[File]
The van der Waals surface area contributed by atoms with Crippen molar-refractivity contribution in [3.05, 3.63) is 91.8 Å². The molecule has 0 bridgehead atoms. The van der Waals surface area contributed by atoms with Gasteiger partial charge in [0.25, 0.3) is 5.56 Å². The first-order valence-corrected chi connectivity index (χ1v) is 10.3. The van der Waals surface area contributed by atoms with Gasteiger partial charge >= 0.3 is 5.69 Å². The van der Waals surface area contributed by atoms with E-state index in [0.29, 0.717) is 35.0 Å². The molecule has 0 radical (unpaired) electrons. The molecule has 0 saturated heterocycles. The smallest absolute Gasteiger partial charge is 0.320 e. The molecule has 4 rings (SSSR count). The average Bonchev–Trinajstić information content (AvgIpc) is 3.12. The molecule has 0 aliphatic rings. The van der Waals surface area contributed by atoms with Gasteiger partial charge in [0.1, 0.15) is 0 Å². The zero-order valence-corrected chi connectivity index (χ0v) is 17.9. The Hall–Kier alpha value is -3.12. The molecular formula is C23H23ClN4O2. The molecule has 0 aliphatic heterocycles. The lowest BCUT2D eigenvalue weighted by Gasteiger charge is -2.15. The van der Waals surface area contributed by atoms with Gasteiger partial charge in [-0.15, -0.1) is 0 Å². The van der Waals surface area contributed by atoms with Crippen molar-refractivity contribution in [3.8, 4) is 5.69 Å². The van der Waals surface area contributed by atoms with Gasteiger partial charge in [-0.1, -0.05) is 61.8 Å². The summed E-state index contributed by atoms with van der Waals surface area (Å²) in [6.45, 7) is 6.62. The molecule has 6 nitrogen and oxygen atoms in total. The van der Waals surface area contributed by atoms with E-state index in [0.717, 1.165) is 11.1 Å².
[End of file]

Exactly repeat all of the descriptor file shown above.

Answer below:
The van der Waals surface area contributed by atoms with Crippen molar-refractivity contribution in [3.05, 3.63) is 91.8 Å². The molecule has 0 bridgehead atoms. The van der Waals surface area contributed by atoms with Gasteiger partial charge in [0.25, 0.3) is 5.56 Å². The first-order valence-corrected chi connectivity index (χ1v) is 10.3. The van der Waals surface area contributed by atoms with Gasteiger partial charge >= 0.3 is 5.69 Å². The van der Waals surface area contributed by atoms with E-state index in [0.29, 0.717) is 35.0 Å². The molecule has 0 radical (unpaired) electrons. The molecule has 0 saturated heterocycles. The smallest absolute Gasteiger partial charge is 0.320 e. The molecule has 4 rings (SSSR count). The average Bonchev–Trinajstić information content (AvgIpc) is 3.12. The molecule has 0 aliphatic rings. The van der Waals surface area contributed by atoms with Gasteiger partial charge in [0.1, 0.15) is 0 Å². The zero-order valence-corrected chi connectivity index (χ0v) is 17.9. The Hall–Kier alpha value is -3.12. The molecular formula is C23H23ClN4O2. The molecule has 0 aliphatic heterocycles. The lowest BCUT2D eigenvalue weighted by Gasteiger charge is -2.15. The van der Waals surface area contributed by atoms with Gasteiger partial charge in [-0.15, -0.1) is 0 Å². The van der Waals surface area contributed by atoms with Crippen molar-refractivity contribution in [3.8, 4) is 5.69 Å². The van der Waals surface area contributed by atoms with Gasteiger partial charge in [-0.1, -0.05) is 61.8 Å². The summed E-state index contributed by atoms with van der Waals surface area (Å²) in [6.45, 7) is 6.62. The molecule has 6 nitrogen and oxygen atoms in total. The van der Waals surface area contributed by atoms with E-state index in [0.717, 1.165) is 11.1 Å².